News / Science & Technology

Antarctica Ice Might Include Diamonds

(File) The Sheldon Glacier with Mount Barre in the background, is seen from Ryder Bay near Rothera Research Station, Adelaide Island, Antarctica, in this (NASA/British Antarctic Survey).
(File) The Sheldon Glacier with Mount Barre in the background, is seen from Ryder Bay near Rothera Research Station, Adelaide Island, Antarctica, in this (NASA/British Antarctic Survey).
Reuters
A type of rock that often bears diamonds has been found in Antarctica for the first time in a hint of mineral riches in the vast, icy continent that is off limits to mining, scientists said on Tuesday.
 
A 1991 environmental accord banned mining for at least 50 years under the Antarctic Treaty that preserves the continent for scientific research and wildlife, from penguins to seals.
 
Writing in the journal Nature Communications, an Australian-led team reported East Antarctic deposits of kimberlite, a rare type of rock named after the South African town of Kimberley famed for a late 19th century diamond rush.
 
“These rocks represent the first reported occurrence of genuine kimberlite in Antarctica,” they wrote of the finds around Mount Meredith in the Prince Charles Mountains.
 
No diamonds were found during the geological work that is allowed on the continent. Kimberlite, a volcanic rock from deep below the Earth's surface, has now been discovered on all continents.
 
Geologists doubted the find could be commercial, largely due to Antarctica's remoteness, cold and winter darkness. Teal Riley of the British Antarctic Survey said less than 10 percent of deposits of similar kimberlite were economically viable.
 
“It's a big leap from here to mining,” he told Reuters. Minerals including platinum, gold, copper, iron and coal have previously been found in Antarctica.
 
Extended ban

The Antarctic Treaty is binding only on its 50 signatories but has the backing of major powers, including the United States and China. Many expect the ban on mining to be extended in 2041.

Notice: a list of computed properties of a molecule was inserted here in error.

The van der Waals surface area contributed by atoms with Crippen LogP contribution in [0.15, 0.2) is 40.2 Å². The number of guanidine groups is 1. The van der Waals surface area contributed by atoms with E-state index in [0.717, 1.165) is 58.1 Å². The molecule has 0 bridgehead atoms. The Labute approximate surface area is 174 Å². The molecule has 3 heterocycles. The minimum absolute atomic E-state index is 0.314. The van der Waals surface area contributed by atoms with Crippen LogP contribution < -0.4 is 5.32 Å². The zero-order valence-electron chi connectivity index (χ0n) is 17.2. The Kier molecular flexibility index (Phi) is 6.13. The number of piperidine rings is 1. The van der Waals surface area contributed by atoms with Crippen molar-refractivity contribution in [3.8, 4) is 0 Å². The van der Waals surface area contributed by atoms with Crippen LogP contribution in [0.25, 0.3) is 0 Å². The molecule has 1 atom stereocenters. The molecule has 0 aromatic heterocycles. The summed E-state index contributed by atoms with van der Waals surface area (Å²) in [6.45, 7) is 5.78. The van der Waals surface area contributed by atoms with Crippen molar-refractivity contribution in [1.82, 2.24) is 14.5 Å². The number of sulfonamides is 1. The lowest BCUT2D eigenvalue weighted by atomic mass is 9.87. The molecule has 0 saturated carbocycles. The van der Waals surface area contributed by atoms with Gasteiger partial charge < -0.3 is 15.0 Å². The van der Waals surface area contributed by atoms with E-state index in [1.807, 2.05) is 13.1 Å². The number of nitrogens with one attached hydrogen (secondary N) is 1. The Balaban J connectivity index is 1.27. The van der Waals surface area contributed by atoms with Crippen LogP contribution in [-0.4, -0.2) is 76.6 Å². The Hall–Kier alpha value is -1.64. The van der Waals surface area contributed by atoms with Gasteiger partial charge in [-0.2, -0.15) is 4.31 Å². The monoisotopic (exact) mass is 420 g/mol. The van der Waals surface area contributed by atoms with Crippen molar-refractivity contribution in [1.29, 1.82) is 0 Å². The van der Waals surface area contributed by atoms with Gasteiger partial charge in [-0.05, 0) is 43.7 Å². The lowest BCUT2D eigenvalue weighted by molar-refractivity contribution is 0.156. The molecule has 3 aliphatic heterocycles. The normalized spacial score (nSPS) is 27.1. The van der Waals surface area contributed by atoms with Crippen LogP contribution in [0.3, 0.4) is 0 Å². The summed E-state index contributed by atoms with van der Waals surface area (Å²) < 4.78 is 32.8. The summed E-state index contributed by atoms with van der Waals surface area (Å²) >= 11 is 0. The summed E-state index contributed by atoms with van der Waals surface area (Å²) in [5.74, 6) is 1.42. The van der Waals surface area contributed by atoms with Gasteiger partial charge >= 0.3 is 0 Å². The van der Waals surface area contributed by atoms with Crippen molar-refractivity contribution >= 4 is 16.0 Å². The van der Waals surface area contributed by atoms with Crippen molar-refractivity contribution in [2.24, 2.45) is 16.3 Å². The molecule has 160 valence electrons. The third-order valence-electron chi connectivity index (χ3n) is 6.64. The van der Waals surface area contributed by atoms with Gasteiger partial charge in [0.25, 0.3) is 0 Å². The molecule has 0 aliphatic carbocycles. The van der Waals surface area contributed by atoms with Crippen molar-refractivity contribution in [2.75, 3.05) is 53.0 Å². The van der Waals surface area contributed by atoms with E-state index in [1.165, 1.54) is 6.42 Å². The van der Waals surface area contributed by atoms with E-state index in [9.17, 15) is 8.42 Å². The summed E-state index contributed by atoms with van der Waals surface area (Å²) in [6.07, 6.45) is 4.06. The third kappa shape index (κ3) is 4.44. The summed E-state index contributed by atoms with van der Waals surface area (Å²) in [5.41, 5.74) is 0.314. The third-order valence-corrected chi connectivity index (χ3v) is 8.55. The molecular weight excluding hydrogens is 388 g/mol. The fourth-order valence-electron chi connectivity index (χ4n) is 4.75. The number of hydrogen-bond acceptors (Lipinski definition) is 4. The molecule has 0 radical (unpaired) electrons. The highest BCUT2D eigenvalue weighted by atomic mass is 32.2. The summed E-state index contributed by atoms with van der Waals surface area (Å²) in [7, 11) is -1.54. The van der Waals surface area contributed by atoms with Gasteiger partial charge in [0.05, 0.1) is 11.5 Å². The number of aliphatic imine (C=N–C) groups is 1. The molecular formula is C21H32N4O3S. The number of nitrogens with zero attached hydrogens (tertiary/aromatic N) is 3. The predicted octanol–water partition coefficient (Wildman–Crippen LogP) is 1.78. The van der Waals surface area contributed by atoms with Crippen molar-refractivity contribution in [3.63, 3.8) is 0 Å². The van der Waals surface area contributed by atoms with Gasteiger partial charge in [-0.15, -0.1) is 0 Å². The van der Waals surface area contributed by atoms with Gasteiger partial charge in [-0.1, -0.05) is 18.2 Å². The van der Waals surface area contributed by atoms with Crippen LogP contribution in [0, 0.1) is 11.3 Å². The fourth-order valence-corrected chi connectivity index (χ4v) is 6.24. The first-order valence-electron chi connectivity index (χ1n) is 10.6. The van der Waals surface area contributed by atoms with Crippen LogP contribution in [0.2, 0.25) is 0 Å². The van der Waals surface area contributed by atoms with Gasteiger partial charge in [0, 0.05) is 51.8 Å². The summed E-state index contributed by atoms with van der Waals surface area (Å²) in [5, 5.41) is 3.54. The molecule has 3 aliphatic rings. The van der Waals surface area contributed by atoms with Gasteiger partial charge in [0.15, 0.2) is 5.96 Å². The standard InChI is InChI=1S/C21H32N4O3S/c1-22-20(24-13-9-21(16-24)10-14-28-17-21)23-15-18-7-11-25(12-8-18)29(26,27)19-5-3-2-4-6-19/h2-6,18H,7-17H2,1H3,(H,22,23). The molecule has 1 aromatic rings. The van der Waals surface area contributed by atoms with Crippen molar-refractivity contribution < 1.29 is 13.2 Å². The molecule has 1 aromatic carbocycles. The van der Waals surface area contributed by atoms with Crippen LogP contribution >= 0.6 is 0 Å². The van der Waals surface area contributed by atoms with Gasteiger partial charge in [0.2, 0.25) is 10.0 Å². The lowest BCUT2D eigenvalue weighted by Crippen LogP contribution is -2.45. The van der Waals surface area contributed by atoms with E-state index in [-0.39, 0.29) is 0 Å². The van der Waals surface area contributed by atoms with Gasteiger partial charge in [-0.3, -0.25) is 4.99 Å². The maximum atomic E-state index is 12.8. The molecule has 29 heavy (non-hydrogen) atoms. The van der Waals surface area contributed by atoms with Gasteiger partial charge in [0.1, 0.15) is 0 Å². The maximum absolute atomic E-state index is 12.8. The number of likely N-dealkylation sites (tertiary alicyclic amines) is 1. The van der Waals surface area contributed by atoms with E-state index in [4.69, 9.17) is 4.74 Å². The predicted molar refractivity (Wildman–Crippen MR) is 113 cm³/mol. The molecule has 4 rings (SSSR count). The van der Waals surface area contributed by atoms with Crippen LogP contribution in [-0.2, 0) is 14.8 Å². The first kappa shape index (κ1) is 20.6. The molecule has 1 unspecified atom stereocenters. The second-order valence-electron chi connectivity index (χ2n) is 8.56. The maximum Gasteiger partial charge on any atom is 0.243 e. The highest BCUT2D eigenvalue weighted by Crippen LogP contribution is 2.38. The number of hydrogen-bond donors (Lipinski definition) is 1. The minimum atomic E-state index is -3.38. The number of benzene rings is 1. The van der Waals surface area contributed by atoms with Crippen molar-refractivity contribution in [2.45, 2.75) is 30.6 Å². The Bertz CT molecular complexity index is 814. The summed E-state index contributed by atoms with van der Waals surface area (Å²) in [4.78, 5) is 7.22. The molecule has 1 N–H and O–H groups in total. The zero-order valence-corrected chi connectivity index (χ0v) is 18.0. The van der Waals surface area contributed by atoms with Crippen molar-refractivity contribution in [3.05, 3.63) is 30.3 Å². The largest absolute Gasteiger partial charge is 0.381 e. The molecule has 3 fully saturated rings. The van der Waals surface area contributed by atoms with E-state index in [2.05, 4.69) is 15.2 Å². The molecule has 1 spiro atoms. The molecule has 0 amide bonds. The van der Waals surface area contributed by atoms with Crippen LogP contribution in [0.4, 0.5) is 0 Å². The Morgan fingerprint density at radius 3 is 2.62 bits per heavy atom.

“There is likely to be little opposition to an extension of this prohibition, despite the potential discovery of a new type of Antarctic 'ice',” Nature Communications said in a statement.
 
Another expert said it was unclear.
 
“We do not know what the Treaty Parties' views will be on mining after 2041 or what technologies might exist that could make extraction of Antarctic minerals economically viable,” said Kevin Hughes, of the Scientific Committee on Antarctic Research.
 
Riley said there was a fine line between geological mapping and prospecting with an eye to mining. Nations including Russia, Ukraine and China have been more active in surveying Antarctica in recent years.
 
The kimberlite deposit is also confirmation of how continents drift. The region of East Antarctica was once part of a continent known as Gondwana connected to what is now Africa and India, which also have kimberlite

You May Like

Video On The Scene: In Ethiopia, 'Are You a Journalist?' Is a Loaded Question

VOA's Anita Powell describes the difficulties faced by reporters in fully conveying the story in a country where people are reticent to share their true opinions More

Nigerians Await New President With High Hopes

When pomp and circumstance of inauguration end in Abuja, Buhari will sit down to the hard task of governing Nigeria More

India's Restrictions on Several NGOs Raise Concerns

Political analysts link recent clampdown on advocacy groups to report last year that said foreign-funded NGO’s negatively impact economic development More

Featured Videos

Your JavaScript is turned off or you have an old version of Adobe's Flash Player. Get the latest Flash player.
Expelled from Pakistan, Afghan Refugees Return to Increased Hardshipi
X
Ayesha Tanzeem
May 28, 2015 6:48 PM
Undocumented refugees returning to Afghanistan from Pakistan have no jobs, no support system, and no home return to, and international aid agencies say they and the government are overwhelmed and under-resourced. Ayesha Tanzeem has more from Kabul.
Video

Video Expelled from Pakistan, Afghan Refugees Return to Increased Hardship